As design and production methods become more technologically sophisticated, design professionals must possess the scientific literacy and interdisciplinary aptitude to understand advanced materials—such as polymers, biomaterials and nanomaterials—and the underlying science behind them. The scanning electron microscope provides a qualitative composition, with which students can more closely analyze differing materials. By studying materials science, students learn to integrate sustainability into product design, development, and manufacturing, and to make environmentally conscious choices.
The scanning electron microscope will be used for ongoing research on biomaterials and nanomaterials and enable new studies, such as integrating nanoparticles into textiles, characterizing pigments and mordants in old garments and accessories to enhance preservation, and enhanced curation of the collections at The Museum at FIT. The SEM will also enable the study of electron-beam interactions, to explore nanocoatings on luxury items. These research projects enhance student learning related to the development and use of materials.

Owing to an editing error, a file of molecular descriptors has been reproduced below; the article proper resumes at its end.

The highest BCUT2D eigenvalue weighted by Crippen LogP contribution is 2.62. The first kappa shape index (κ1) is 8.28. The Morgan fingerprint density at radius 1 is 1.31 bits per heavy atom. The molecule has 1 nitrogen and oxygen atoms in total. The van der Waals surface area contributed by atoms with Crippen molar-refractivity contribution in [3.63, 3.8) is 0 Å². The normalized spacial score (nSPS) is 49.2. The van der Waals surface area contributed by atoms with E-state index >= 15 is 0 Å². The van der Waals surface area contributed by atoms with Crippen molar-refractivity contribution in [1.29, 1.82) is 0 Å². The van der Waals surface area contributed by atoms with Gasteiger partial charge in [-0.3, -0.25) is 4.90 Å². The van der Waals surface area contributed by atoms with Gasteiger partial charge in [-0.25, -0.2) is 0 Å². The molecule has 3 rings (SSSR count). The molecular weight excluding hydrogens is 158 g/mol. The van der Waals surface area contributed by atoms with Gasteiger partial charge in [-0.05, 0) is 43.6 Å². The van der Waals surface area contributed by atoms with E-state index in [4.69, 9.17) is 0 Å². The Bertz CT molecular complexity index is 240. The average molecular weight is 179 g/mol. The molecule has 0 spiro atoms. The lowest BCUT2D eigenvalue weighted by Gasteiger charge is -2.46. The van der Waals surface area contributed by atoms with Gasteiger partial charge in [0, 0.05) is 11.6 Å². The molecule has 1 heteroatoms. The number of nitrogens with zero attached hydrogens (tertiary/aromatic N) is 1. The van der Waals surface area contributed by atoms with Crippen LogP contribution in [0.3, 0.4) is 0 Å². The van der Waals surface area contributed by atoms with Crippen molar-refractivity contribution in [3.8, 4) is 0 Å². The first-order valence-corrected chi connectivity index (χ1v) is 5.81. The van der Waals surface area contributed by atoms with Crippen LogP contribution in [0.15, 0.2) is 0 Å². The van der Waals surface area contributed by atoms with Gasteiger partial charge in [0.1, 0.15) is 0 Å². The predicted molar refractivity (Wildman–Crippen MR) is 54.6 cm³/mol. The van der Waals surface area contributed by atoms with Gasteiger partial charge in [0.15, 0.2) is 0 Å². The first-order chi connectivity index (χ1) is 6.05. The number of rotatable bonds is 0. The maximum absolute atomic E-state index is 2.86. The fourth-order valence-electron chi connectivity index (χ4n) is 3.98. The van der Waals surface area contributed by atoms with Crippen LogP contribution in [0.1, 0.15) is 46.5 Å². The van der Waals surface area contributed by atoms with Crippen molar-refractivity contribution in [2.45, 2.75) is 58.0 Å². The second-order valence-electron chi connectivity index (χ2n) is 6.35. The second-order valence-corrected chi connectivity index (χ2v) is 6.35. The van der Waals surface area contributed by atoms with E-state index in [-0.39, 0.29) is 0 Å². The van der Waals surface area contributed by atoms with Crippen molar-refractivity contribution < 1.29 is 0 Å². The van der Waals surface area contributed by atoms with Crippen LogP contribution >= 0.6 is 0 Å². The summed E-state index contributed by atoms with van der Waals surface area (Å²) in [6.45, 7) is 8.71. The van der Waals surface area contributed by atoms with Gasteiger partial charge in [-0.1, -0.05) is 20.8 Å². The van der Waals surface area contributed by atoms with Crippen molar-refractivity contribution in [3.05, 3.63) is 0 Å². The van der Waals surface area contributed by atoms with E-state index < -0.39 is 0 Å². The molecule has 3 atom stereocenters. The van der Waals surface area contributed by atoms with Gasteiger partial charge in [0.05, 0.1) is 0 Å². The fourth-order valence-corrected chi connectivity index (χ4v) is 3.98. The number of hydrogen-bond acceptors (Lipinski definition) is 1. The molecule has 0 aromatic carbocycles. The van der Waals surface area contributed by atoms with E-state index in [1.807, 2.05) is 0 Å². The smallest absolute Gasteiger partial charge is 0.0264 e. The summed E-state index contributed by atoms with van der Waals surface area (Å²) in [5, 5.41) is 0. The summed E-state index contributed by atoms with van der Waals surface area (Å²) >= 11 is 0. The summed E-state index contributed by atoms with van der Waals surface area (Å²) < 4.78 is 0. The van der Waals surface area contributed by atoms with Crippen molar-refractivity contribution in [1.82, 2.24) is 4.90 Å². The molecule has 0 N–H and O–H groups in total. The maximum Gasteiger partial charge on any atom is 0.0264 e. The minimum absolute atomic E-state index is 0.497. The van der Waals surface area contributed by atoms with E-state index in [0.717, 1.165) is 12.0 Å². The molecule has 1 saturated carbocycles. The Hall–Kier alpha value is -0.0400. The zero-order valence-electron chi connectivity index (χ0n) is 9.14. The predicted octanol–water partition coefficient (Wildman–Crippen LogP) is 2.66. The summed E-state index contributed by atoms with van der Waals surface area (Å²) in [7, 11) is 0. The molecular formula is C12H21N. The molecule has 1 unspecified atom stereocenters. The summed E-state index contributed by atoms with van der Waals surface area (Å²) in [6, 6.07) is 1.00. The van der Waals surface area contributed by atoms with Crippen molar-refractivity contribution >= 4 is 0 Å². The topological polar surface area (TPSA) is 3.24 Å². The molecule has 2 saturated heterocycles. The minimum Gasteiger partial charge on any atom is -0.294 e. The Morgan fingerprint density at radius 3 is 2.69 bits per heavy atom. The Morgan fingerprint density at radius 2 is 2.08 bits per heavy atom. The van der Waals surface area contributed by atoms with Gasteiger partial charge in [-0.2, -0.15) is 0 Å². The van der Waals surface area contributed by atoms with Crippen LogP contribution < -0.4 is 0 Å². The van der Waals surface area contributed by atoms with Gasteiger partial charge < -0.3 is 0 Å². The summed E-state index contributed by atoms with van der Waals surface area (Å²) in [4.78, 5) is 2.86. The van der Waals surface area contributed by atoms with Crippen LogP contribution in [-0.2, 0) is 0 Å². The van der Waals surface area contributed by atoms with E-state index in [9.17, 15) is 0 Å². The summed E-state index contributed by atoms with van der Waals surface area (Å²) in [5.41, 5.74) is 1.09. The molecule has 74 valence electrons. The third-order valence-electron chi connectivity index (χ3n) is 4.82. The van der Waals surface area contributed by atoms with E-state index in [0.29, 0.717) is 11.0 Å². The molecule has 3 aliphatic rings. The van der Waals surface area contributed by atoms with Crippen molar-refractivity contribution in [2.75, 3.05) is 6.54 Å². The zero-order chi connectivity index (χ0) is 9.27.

The scanning electron microscope will improve the efficiency of materials research at FIT, providing on-site characterization capabilities. The fashion industry urgently needs scientific advances, which translates to numerous opportunities for faculty researchers. With the SEM, FIT is directly addressing an NSF priority: increasing scientific knowledge among students with non-STEM majors, while expanding the laboratory equipment on campus and developing and enriching curricula.
FIT students are ideal candidates to explore the intersections between science and design disciplines. The use of SEM in the classroom will better prepare students to be leaders and innovators in design-related STEM fields.